03 Jun How Professional Food Photography Takes Your Restaurant To The Next Level
When it comes to professional food photography here at Embark Marketing, we pride ourselves on knowing all the tricks of the trade to make your dish or cocktail look just as amazing online, as it does in person. Our digital content creator has put together three quick tips to help you emulate their skills with your very own dishes!
When you want to showcase your menu items individually, stock photos are best. This allows guests to see the way the food looks and how it will be served when they order at the restaurant. First, you want to make sure you find an area around the restaurant with good lighting, these photos are taken close up with the dish in a full-frame. Some photos are taken using depth of field – where the dish is in focus and everything else is blurred, while others are entirely in focus. Typically we take these on tables with textured backgrounds, that way the photos aren’t dull or plain.
White box stock photos are useful for putting on your website or online ordering page, it is essentially a box with translucent sides that the dish is placed in. These types of food photos allow guests to see the dish for what it is with no other distractions in the image.
In these photos, we incorporate hands and props to achieve a look and feel that’ll draw the customer in, and evoke hunger. Photos include someone cutting into the food, and lifting the fork/spoon. Depending on which client, we use different props that fit their aesthetic. For example, these are some styled photos we took for our client Kaffeinated. They are a highly feminine/instagrammable restaurant, therefore we used props such as a designer handbag, sunglasses, and lipstick.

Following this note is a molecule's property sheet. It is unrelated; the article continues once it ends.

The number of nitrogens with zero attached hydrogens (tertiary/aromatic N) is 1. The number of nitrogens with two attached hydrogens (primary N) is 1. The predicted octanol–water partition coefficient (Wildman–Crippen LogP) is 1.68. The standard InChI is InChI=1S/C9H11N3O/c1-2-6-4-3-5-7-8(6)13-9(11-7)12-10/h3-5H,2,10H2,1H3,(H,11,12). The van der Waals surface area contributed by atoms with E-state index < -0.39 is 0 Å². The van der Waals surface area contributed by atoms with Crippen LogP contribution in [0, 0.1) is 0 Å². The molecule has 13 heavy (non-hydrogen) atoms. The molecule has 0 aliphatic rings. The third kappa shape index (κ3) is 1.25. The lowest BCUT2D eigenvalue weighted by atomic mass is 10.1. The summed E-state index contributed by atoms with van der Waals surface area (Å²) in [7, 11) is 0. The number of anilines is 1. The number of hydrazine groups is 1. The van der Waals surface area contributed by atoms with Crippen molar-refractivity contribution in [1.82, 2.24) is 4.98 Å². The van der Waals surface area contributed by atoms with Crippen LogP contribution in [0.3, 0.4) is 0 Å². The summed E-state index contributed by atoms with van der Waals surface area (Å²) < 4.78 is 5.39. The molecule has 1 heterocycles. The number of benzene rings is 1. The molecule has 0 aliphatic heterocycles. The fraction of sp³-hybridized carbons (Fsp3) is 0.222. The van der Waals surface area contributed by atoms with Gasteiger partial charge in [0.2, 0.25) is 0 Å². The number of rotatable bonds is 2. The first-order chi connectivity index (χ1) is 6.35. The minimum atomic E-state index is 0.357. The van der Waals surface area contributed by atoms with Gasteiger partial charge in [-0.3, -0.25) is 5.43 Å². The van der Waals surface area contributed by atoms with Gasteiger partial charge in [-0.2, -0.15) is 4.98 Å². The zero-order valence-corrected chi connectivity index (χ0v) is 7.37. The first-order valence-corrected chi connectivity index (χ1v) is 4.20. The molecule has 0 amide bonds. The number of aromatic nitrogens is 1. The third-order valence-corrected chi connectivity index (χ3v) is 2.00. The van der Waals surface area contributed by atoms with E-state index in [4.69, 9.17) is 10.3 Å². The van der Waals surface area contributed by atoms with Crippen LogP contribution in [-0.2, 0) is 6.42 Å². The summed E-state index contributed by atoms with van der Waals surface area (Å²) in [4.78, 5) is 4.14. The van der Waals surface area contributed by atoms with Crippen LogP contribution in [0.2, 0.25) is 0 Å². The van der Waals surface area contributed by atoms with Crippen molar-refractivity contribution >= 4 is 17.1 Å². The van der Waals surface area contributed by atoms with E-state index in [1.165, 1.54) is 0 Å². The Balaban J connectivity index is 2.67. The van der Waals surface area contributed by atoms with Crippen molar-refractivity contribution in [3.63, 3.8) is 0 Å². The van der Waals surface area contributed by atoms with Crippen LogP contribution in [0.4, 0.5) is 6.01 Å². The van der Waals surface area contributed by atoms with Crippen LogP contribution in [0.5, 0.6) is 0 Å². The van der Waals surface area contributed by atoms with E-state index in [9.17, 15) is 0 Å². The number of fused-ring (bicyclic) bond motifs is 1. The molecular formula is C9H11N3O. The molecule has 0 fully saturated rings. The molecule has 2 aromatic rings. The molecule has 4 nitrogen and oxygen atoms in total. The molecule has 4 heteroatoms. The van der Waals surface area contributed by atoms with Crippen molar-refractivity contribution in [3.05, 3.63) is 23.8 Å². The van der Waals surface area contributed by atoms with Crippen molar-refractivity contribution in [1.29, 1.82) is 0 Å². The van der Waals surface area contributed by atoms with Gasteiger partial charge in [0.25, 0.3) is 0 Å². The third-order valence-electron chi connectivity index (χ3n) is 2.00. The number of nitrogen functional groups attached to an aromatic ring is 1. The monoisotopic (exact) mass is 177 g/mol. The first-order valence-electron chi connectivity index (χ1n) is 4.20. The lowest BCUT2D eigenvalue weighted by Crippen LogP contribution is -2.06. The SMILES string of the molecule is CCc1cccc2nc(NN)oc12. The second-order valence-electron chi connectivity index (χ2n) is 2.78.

Our client The Hayden has plants and greenery displayed throughout their restaurant, which is why with their styled photos we use plants as props. It represents their branding.
These types of photos consist of multiple dishes and beverages spread out on a table. These images are best for promoting a variety of menu items or the launch of a new menu, holiday/special menu, etc. It shows all the dishes in one shot. When taking spread shots you want to bring the dishes closer together, in order to prevent showing so much dead space. Here are examples of what a spread shot is:
This is a spread shot we did for The Hayden’s new dinner menu launch:
We hope if you’re looking to create professional food photography for your restaurant or bar, that these tips will be of great help in achieving the look you’re going for! If you are still feeling stuck, no worries, we can help! Our team at Embark Marketing can provide photography and other services to you and your business. Contact us here and we’ll be sure to reach out.